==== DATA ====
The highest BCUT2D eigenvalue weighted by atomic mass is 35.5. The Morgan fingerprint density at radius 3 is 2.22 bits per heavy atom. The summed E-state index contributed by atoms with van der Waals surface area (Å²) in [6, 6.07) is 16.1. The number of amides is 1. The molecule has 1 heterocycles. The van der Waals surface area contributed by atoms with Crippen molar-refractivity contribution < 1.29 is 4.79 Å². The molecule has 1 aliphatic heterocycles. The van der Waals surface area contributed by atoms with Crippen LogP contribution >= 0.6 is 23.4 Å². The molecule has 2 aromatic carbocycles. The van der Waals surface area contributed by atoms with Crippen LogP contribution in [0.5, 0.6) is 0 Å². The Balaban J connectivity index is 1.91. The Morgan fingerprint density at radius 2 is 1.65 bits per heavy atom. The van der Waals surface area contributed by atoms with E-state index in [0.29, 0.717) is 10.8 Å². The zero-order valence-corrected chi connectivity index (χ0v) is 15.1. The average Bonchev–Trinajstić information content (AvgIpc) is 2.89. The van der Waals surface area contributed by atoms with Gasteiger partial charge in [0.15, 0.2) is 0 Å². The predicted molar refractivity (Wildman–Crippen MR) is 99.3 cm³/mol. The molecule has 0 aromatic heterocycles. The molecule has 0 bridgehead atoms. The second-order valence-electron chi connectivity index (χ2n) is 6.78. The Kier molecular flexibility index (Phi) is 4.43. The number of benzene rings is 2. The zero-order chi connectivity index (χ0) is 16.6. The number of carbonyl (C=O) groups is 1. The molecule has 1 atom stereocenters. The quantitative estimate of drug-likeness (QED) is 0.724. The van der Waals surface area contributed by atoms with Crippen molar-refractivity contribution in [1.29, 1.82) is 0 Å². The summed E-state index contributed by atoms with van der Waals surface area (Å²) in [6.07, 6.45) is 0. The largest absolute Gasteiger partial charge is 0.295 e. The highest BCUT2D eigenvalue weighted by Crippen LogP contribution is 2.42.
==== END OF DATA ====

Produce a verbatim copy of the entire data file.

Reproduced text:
The highest BCUT2D eigenvalue weighted by atomic mass is 35.5. The Morgan fingerprint density at radius 3 is 2.22 bits per heavy atom. The summed E-state index contributed by atoms with van der Waals surface area (Å²) in [6, 6.07) is 16.1. The number of amides is 1. The molecule has 1 heterocycles. The van der Waals surface area contributed by atoms with Crippen molar-refractivity contribution < 1.29 is 4.79 Å². The molecule has 1 aliphatic heterocycles. The van der Waals surface area contributed by atoms with Crippen LogP contribution >= 0.6 is 23.4 Å². The molecule has 2 aromatic carbocycles. The van der Waals surface area contributed by atoms with Crippen LogP contribution in [0.5, 0.6) is 0 Å². The Balaban J connectivity index is 1.91. The Morgan fingerprint density at radius 2 is 1.65 bits per heavy atom. The van der Waals surface area contributed by atoms with E-state index in [0.29, 0.717) is 10.8 Å². The zero-order valence-corrected chi connectivity index (χ0v) is 15.1. The average Bonchev–Trinajstić information content (AvgIpc) is 2.89. The van der Waals surface area contributed by atoms with Gasteiger partial charge in [0.15, 0.2) is 0 Å². The predicted molar refractivity (Wildman–Crippen MR) is 99.3 cm³/mol. The molecule has 0 aromatic heterocycles. The molecule has 0 bridgehead atoms. The second-order valence-electron chi connectivity index (χ2n) is 6.78. The Kier molecular flexibility index (Phi) is 4.43. The number of benzene rings is 2. The zero-order chi connectivity index (χ0) is 16.6. The number of carbonyl (C=O) groups is 1. The molecule has 1 atom stereocenters. The quantitative estimate of drug-likeness (QED) is 0.724. The van der Waals surface area contributed by atoms with Crippen molar-refractivity contribution in [1.29, 1.82) is 0 Å². The summed E-state index contributed by atoms with van der Waals surface area (Å²) in [6.07, 6.45) is 0. The largest absolute Gasteiger partial charge is 0.295 e. The highest BCUT2D eigenvalue weighted by Crippen LogP contribution is 2.42.